Like precious recipes passed down from generation to generation, there are sections of DNA that evolution dares not change.
For example, in mammals there are many such encoded sequences that have remained unchanged for millions of years. Humans are a strange exception.
Since we are the only species in which these regions are overwritten so quickly, they are called “Human Accelerated Regions” (or HARs). What’s more, scientists believe that at least some of the HARs may be responsible for many of the traits that distinguish humans from chimpanzees and bonobos.
Led by computational biologist Cathy Pollard, director of the Gladstone Institute for Data Science and Biotechnology in the US, a team of researchers identified HAR almost two decades ago by comparing human and chimpanzee genomes.
In a new study, Pollard’s team found that the three-dimensional folding of human DNA in the nucleus is a key factor at this turning point for our species.
Think of the DNA strand of our last common ancestor with the chimpanzee as a long scarf wrapped around your neck, with bands of different colors running through the weave along its length.
Now imagine that someone tried to make the exact same scarf, but didn’t exactly follow the original pattern. Some lines are narrower, some are wider, and some have colors in a different order than the original.
And when you wrap this new scarf around your neck the same way you wrapped the original scarf, the lines next to each other in the loop will no longer be the same.
Like this mantle, there is a big difference between human and chimpanzee DNA: large parts of the building blocks of DNA have been inserted, removed or rearranged in the human genome. Therefore, human DNA fits into the nucleus differently than monkey DNA.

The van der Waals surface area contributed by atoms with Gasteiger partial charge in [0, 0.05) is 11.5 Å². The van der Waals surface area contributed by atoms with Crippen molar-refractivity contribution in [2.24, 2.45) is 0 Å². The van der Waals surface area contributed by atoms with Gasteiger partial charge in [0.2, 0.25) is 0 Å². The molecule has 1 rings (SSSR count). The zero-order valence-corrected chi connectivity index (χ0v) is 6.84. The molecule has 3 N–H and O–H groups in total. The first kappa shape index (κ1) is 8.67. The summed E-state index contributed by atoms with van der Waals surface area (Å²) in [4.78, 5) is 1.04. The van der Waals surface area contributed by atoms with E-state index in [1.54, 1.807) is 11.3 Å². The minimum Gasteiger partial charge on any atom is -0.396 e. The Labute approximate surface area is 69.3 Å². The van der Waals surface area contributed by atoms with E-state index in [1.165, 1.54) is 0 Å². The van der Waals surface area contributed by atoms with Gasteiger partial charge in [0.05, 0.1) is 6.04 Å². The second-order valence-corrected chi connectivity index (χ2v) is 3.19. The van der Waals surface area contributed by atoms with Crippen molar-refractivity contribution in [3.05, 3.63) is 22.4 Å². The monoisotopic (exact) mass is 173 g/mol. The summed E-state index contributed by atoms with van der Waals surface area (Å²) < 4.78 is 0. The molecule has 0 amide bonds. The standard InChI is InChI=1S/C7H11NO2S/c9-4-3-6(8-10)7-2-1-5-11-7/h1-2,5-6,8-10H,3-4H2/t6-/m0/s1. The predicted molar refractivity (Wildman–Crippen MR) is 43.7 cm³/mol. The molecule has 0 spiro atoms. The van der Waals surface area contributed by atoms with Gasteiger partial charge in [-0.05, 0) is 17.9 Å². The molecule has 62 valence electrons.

Pollard’s team investigated whether these structural changes in human DNA and altered three-dimensional folding could lead to certain genes being “captured” in the HAR, splicing them to other protein-coding genes than those originally applied.
Many of the genes within the HAR are linked to other genes, acting as enhancers (meaning they increase the transcription of related genes/genes).
Enhancers can affect the activity of any gene that happens to be in close proximity, which can vary depending on how the DNA is folded.”
In a study published earlier this year, Pollard’s team created a model that suggests that the rapid changes seen in HAR in early humans often conflicted with each other, shifting enhancer activity up and down in a kind of genetic control. new research.
In the latest study, the team compared the genomes of 241 mammalian species using machine learning to process a large amount of data.
They identified 312 HARs and examined their location in the three-dimensional “neighbourhood” of folded DNA. Approximately 30% of the HARs were in regions of DNA where structural differences caused the genome to fold differently in humans compared to other primates.
The team also found that organisms with HAR were rich in genes that distinguish humans from chimpanzees.
And in an experiment that compared DNA inside growing human and chimpanzee stem cells, a third of the identified HARs were transcribed specifically during the development of the human neocortex.
Many HARs play a role in fetal development, especially in the formation of neural pathways associated with intelligence, reading, social skills, memory, attention, and concentration—features that we know are distinctly different in humans from other animals.
And in HAR, these boosted genes, which have not changed for millions of years, probably had to adapt to their different target genes and regulatory domains.
We do not yet understand exactly how these changes affected certain aspects of our brain development and how they became an integral part of the DNA of our species.
This study was published in Science.
Source: Science Alert